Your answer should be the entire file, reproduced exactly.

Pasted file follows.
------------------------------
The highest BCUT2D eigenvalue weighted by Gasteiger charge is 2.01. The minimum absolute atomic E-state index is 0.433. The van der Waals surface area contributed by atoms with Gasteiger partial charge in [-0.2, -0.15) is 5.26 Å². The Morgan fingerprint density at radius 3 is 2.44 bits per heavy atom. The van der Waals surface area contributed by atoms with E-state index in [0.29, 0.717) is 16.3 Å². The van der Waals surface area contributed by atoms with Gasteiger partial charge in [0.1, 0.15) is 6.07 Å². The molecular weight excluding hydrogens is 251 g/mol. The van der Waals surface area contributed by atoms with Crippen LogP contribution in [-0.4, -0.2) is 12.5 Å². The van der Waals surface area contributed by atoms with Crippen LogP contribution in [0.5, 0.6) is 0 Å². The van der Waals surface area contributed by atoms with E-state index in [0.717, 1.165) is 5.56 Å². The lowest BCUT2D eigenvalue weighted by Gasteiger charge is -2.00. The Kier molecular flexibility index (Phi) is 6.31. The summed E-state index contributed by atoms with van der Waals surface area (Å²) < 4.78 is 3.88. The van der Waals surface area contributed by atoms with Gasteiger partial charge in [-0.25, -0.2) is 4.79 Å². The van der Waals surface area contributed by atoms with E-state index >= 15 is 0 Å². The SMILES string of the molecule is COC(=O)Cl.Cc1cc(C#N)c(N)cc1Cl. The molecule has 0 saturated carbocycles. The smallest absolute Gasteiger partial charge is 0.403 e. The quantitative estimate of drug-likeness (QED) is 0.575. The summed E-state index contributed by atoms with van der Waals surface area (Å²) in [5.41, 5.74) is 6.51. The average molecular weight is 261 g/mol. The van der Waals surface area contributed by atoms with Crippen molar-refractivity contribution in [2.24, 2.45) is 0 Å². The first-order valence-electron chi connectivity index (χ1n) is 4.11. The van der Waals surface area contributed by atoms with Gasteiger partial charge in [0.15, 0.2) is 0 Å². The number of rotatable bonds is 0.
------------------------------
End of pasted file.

The highest BCUT2D eigenvalue weighted by Gasteiger charge is 2.01. The minimum absolute atomic E-state index is 0.433. The van der Waals surface area contributed by atoms with Gasteiger partial charge in [-0.2, -0.15) is 5.26 Å². The Morgan fingerprint density at radius 3 is 2.44 bits per heavy atom. The van der Waals surface area contributed by atoms with E-state index in [0.29, 0.717) is 16.3 Å². The van der Waals surface area contributed by atoms with Gasteiger partial charge in [0.1, 0.15) is 6.07 Å². The molecular weight excluding hydrogens is 251 g/mol. The van der Waals surface area contributed by atoms with Crippen LogP contribution in [-0.4, -0.2) is 12.5 Å². The van der Waals surface area contributed by atoms with Crippen LogP contribution in [0.5, 0.6) is 0 Å². The van der Waals surface area contributed by atoms with E-state index in [0.717, 1.165) is 5.56 Å². The lowest BCUT2D eigenvalue weighted by Gasteiger charge is -2.00. The Kier molecular flexibility index (Phi) is 6.31. The summed E-state index contributed by atoms with van der Waals surface area (Å²) < 4.78 is 3.88. The van der Waals surface area contributed by atoms with Gasteiger partial charge in [-0.25, -0.2) is 4.79 Å². The van der Waals surface area contributed by atoms with E-state index >= 15 is 0 Å². The SMILES string of the molecule is COC(=O)Cl.Cc1cc(C#N)c(N)cc1Cl. The molecule has 0 saturated carbocycles. The smallest absolute Gasteiger partial charge is 0.403 e. The quantitative estimate of drug-likeness (QED) is 0.575. The summed E-state index contributed by atoms with van der Waals surface area (Å²) in [5.41, 5.74) is 6.51. The average molecular weight is 261 g/mol. The van der Waals surface area contributed by atoms with Crippen molar-refractivity contribution in [2.24, 2.45) is 0 Å². The first-order valence-electron chi connectivity index (χ1n) is 4.11. The van der Waals surface area contributed by atoms with Gasteiger partial charge in [0.15, 0.2) is 0 Å². The number of rotatable bonds is 0.